Tag: music

CMU’s School of Music: Why the Many Hours in a Practice Room Are Worth It

So far, the three years I have spent studying music at CMU have been the most challenging, but also the most rewarding.

Emma Heinrichs - CMU’s School of Music: Why the Many Hours in a Practice Room Are Worth It

Studying music is unique because you are constantly able to see how the things you are learning in the classroom directly relate to your individual growth as a musician.

This allows us to see how our hard work is paying off, and provides a reward for the endless amount of hours spent in a practice room!

CMU takes a more holistic approach to music. The music program aims to develop well-rounded musicians, as opposed to musicians who are only proficient in one area. And it addresses many areas of musicianship that are often overlooked and not covered in private music lessons.

I have also found that CMU values you as a person. Yes, you are here to get an education, but your success as an individual is also valued.

Within the larger community of CMU, the music school feels like a tight-knit family of students and faculty, who support and care for one another. I feel comfortable asking my profs questions about my degree, assignments, future, or even just what’s going on in my life.

Within the music degree, CMU places value on collaborative work, which allows you to share in the process of music making with your peers.

For me, collaborative work has given me the opportunity to work together with various vocalists and instrumentalists, sing in and accompany choirs, lead music in chapel, and play in the Mennonite Community Orchestra.

Emma Heinrichs - CMU’s School of Music: Why the Many Hours in a Practice Room Are Worth It

Several highlights for me have been singing in CMU ensembles with the Winnipeg Symphony Orchestra, accompanying a vocalist for their credit recital, and playing in the Verna Mae Janzen Music Competition. All of these are experiences where I have seen my learning applied practically, and how it’s paid off.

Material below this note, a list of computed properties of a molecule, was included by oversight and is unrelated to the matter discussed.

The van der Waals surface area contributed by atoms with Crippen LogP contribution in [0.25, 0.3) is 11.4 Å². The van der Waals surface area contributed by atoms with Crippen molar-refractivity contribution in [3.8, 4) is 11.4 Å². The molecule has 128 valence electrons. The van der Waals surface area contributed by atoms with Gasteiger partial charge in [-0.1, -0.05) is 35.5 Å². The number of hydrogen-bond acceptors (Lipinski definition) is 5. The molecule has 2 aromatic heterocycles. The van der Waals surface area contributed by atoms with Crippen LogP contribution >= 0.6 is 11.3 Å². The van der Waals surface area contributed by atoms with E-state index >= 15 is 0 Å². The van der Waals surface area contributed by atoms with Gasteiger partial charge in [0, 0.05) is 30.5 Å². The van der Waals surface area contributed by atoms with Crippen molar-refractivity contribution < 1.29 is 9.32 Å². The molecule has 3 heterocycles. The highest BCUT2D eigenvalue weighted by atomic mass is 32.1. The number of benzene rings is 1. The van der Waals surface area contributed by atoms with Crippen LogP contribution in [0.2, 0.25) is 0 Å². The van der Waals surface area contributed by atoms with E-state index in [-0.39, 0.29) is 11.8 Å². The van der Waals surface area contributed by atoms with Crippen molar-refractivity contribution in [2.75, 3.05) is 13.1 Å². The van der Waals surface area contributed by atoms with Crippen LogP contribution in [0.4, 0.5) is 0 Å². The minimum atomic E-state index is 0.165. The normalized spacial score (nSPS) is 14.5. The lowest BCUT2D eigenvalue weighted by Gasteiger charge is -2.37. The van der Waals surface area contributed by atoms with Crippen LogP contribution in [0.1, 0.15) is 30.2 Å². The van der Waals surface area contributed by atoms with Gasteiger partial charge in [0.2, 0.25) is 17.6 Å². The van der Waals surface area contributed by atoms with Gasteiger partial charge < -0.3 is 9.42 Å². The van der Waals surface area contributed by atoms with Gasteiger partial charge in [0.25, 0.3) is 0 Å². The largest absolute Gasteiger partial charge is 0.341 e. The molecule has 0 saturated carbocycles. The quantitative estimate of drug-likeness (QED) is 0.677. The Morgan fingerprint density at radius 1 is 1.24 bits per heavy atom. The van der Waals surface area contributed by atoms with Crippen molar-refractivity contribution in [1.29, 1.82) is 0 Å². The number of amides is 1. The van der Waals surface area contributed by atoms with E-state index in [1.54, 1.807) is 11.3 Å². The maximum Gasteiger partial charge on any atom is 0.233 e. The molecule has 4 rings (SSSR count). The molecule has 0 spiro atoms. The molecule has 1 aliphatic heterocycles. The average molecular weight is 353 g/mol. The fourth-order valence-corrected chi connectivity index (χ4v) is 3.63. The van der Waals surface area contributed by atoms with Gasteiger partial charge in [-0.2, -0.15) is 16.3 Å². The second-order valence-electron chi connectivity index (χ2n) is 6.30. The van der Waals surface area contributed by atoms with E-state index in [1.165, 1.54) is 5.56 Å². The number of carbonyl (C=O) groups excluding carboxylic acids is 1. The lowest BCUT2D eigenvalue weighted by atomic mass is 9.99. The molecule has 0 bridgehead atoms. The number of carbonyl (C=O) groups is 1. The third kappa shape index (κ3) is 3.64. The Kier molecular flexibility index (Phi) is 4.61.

It’s tough to truly experience what I mean if you’re not in the music program at CMU. But every once in a while, the music program gives a glimpse into the tight-knit family that it is. And there’s probably no better place to witness that than at Christmas at CMU.

Though it’s not a requirement to be a music student to be in one of CMU’s many ensembles, the strengths of the music program that I mentioned, such as the holistic education and community, really shine through at the make-your-own Christmas concert. So get in the holiday spirit, and come to Christmas at CMU on Saturday, November 25th with concerts at 2:00 and 7:00!

Emma Heinrichs is a 4th year Music student at CMU.

Meet the blogger: Five things you need to know

Jason Friesen at CMU on the bridge to Marpeck Commons

Whether you’re a student, staff, alumnus, or friend of CMU, welcome to another school year at CMU.

My name is Jason Friesen, and I’m the primary blogger for #myCMUlife this year.

Some of you may know me, but some of you likely don’t. This seems like a good chance to introduce myself, so here are five things you probably want to know about me before you start reading my blogs.

1)    Who the heck is this guy?
Well, I said my name already. But on top of that, I’m a proud Winnipegger, have grown up in the Mennonite tradition, and I’ve got one older brother.

2)    How well does this guy know the CMU community?
I’d say I know it pretty well! I’m now in my fifth and final year at CMU. Though I was a commuter student for my first four years, I found ways to stay connected to the community, such as playing on the men’s volleyball team (which I still play on). But I now live on campus, so I’ll be spending plenty of time around the CMU community by nature of where I live this year.

3)    Is this guy even good at writing?
Well, I suppose you can be the judge of that. But if it comforts you at all, I’m a Communications and Media student at CMU. Most of my degree has consisted of classes that focus on things like journalism and communication theory.  I’ve had the opportunity to put the skills I’ve learned in these courses into practice by writing for The Doxa, as well as working as a journalist for the Winnipeg Sun this past summer. So hopefully I’ve learned some things from those experiences.
 
4)    What does this guy like to do in his spare time?
Jason Friesen at the mens volleyball final.I’ll be honest, I’m a huge sports fan. I love to play sports (particularly volleyball) and I love to watch sports (particularly the Winnipeg Jets). But I like to think I’m not one-dimensional. I also love music. Though I wouldn’t consider myself a fantastic performer of music, you will probably see me singing along in chapel, or singing to the radio in my car. But I sure do love to listen to it!

5)    What’s been the biggest thing I’ve learned through my CMU experiences so far?
Everybody has a story to tell, and everybody has a story worth telling. I truly believe that if told well, anybody’s story can be intriguing. So many of us think that our stories are not unique, or not worthy of sharing. But if you look at them from the proper angle, and use the right words, you can turn what you might think is an ordinary story into something people can’t wait to read or hear!

More than a degree, not just a number

More than a degree; not just a number: Stephanie Wilson on why she's choosing CMU, a relatively small university.

It may seem counterintuitive, but the idea of going to a small university scared me.